Air conditioner installation in cold climates

For best heating performance in a cold climate, the indoor unit of an airconditioner should be installed close to the floor.
Many aircondiioner manufacturers, including Panasonic, specify that the indoor unit should be mounted near the ceiling.
Mounting the indoor unit near the ceiling works well for summer cooling, because the cold air from the unit will reach all the way to the floor.
When a high-mounted indoor unit is heating, the warm air from the unit rises towards the ceiling.
With my high-mounted unit, the temperature at foot level is up to six degrees colder than the temperature at shoulder level. A three degree difference can be enough to make the room feel stuffy. A six degree difference is enough to create both a warm head and cold feet.
I had to spend another $600 to install a ceiling fan to correct the air conditioner’s poor temperature distribution!


Welcome to the Community @LeonArundell,

Many do not notice but there are options to suit. My typical Daikin splits are mounted near the ceiling but my main heating is hydronic so they are not used in heat mode very often.

For those who depend on splits for heating in colder areas this is a random example of what is available.


A good fan in the head unit should mix the air within a room. If the system is designed for the room and the fan is not working effectively (say the filter hasn’t been cleaned and it isn’t working efficiently), then mixing could be poor resulting in stratification of the air within a room.

Maintenance is also important for efficient heating/cooling.

Warm air rises, so unless the fan is able to mix the room air well, it faces the same potential problem as the high mounted units. Stratification within the room with exception of immediately in front of the fan unit.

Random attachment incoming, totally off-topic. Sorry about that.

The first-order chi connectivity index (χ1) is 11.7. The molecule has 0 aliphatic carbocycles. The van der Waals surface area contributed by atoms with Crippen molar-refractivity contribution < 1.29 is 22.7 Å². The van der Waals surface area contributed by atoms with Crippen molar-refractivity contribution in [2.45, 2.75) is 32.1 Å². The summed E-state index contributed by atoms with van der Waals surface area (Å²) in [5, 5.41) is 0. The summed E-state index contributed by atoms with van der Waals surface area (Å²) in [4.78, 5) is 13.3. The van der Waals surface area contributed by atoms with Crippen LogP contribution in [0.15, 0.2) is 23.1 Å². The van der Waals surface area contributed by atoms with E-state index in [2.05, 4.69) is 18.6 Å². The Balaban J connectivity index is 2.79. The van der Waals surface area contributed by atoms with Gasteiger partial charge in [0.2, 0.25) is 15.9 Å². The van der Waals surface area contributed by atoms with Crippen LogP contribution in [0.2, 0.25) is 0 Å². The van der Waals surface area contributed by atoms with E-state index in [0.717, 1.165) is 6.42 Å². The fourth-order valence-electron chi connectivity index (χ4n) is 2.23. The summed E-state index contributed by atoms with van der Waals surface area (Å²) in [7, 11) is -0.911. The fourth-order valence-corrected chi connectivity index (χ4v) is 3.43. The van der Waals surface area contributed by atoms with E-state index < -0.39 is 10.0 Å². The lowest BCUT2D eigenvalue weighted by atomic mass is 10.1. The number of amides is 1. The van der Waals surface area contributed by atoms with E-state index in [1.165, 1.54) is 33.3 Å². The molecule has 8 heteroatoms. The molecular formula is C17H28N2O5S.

The manufacturer has confirmed that the unit was installed according to specifications, and is working as designed. Measurements were taken during the first heating season after the unit was installed.

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I just posted something similar as I hadn’t seen your post. I agree 100%. For heating, floor mounted units are preferable.

I find ceiling fans work well particularly on their winter cycle which moves the warm air in the room down to floor level. They don’t need to be on a fast speed, they just need to help circulate the air. Also ensure the A/C vanes are pointing downwards and not on the usual auto movement if you have Split Systems, we have Ducted so ours vent from the ceiling and we set the diffusers to suit where we want the air to be directed towards.


Some fans have a slide switch on the fan, just above where the blades attach to the main body. The switch reverses the fan direction blowing air towards the ceiling and then to the corners/cornices and down the wall. This way you don’t feel the air moving as much causing a cooling effect.


It’s what we found worked best with our RC split systems. As the Choice split systems reviews relate some air con fans have greater throws, are more powerful than others. We sometimes in Winter use our ceiling fans in winter to help circulate the room air, and always do in summer.

In winter we have the option of using hydronic panel heaters which are mounted under the windows as per normal. They cause the room air to circulate as the warm air rises on one side of the room and draw cooler air across the floor. An old fashioned pedestal fan on stand seems to do the trick

Some of the RC air con manufacturers supply a floor mounted head option that draws air in on the lower front and blows heated air out from the top. This is the opposite of how a standard wall mounted head unit is configured.

It appears that if your priority is heating rather than cooling this may be a better option. We’ve had OS accommodation in colder locations wth this type of air con. For those of us who need summer cooling and winter heating, ceiling fans appear to be the solution/ compromise for larger rooms where the split air con is not able to provide adequate circulation.

P.S. For our timber floored off the ground Qld cottage, every winter encourages me to look at installing under floor insulation.


I was keen to use floor mounted split systems because I mostly use AC for heating, and it made more sense to draw in cold air from the floor and put out warm air closer to seating level rather than from a wall mounted unit. I didn’t go that way because the floor mounted units made by MHIAA are rated as much less efficient than the standard units, and they cost more. This makes ceiling fans a more cost effective remedy.